“We’re hanging on to the laws we have on the books,” Pat Parenteau, senior counsel and professor at Vermont Law School, told Circle of Blue. “We’re trying to keep Congress from dismantling environmental protections.”

Water Used to Unite

The ideological battle lines for clean water were not always so stark. Parenteau recalls that the political tone on Capitol Hill in the late 1970s, when he was working as counsel for the National Wildlife Federation and litigating Clean Water Act cases, was a striking counterpoint to the entrenched positions today.

“There were arguments and debates, which were vital to asking hard questions about the costs of the Clean Water Act and the level of government that should be involved,” Parenteau said. “The debate was rich, intellectual, and grounded. It was not perfect but it produced results.”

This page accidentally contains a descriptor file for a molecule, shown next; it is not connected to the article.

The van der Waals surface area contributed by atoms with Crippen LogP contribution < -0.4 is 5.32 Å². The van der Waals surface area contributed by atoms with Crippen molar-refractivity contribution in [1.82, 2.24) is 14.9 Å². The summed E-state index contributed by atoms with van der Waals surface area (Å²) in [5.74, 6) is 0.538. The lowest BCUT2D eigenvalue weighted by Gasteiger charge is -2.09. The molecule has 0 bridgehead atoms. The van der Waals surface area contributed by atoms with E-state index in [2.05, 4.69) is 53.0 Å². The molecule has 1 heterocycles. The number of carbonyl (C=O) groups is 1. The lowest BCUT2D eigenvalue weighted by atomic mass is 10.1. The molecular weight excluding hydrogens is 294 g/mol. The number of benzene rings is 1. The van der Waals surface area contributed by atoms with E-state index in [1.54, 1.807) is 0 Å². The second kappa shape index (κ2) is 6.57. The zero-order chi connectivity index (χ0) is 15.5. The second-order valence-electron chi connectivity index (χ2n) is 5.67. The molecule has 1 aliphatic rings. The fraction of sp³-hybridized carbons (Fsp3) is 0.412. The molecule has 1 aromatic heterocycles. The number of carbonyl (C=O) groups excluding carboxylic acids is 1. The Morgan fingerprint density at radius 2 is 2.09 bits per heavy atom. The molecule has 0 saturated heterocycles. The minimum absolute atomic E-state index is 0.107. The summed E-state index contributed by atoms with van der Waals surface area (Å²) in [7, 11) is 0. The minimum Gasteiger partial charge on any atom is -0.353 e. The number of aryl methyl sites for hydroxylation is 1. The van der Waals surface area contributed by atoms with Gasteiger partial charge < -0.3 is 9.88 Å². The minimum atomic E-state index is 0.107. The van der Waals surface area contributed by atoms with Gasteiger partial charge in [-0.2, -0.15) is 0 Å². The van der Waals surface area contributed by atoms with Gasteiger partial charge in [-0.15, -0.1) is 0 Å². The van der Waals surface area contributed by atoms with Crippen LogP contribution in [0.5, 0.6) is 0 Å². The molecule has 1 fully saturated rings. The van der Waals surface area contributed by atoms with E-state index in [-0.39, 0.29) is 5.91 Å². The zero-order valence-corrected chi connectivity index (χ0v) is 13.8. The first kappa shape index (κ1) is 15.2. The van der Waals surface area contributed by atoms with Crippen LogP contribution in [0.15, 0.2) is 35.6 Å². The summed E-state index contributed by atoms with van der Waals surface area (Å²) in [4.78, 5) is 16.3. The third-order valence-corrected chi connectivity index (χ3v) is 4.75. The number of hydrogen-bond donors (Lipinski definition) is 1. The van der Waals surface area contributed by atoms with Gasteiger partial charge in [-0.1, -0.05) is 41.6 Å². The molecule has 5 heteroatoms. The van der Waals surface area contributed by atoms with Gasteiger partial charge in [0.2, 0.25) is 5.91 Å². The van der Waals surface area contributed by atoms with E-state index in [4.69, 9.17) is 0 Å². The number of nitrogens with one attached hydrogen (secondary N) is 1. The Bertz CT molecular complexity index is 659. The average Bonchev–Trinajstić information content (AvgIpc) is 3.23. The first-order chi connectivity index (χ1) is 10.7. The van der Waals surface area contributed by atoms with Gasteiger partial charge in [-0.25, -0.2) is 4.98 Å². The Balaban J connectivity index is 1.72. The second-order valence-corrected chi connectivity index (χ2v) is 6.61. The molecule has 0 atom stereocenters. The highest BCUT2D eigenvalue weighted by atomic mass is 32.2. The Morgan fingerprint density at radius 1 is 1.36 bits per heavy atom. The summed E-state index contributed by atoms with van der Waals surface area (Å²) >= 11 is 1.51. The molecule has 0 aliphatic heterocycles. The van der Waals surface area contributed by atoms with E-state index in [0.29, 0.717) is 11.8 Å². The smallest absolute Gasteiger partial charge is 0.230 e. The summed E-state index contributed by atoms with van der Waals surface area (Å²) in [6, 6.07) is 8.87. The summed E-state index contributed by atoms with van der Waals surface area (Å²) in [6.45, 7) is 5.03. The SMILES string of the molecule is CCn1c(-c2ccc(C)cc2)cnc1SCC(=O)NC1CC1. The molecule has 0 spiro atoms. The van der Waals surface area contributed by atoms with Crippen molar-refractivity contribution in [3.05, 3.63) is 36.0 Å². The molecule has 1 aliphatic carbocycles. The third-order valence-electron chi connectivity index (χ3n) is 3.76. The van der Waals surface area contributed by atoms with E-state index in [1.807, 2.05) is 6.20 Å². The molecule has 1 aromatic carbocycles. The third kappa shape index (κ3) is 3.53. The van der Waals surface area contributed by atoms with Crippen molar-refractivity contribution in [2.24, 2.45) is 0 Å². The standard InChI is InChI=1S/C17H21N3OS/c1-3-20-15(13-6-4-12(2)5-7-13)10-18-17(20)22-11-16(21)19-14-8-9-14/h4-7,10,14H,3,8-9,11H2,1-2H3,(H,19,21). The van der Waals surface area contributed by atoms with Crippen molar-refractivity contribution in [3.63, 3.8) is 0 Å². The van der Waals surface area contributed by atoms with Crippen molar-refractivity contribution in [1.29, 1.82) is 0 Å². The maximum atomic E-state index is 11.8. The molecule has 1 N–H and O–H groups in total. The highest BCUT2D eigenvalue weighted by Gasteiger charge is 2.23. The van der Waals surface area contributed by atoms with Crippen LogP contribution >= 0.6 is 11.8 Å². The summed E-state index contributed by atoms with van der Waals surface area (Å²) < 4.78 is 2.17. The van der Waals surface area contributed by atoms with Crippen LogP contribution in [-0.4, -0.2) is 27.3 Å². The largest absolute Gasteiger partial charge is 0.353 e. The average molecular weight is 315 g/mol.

The results were needed. Two-thirds of the deep water in Lake Erie in 1966 did not hold enough oxygen in the summer to support aquatic life, according to an EPA analysis, which asserted that the lake was “prematurely aging.” Beaches were often closed because of fecal bacteria. Rivers burned.

Lake Michigan swimming kids sunset clean water act carl ganter circle of blue

Photo courtesy of U.S. Environmental Protection Agency Documerica Series
Sewage from the city of Cleveland discolors the Cuyahoga River, a touchstone waterway in U.S. environmental history, in this photo taken in 1973. Because of industrial waste floating on the river, the Cuyahoga caught fire several times during the middle decades of the 20th century. Click image to enlarge.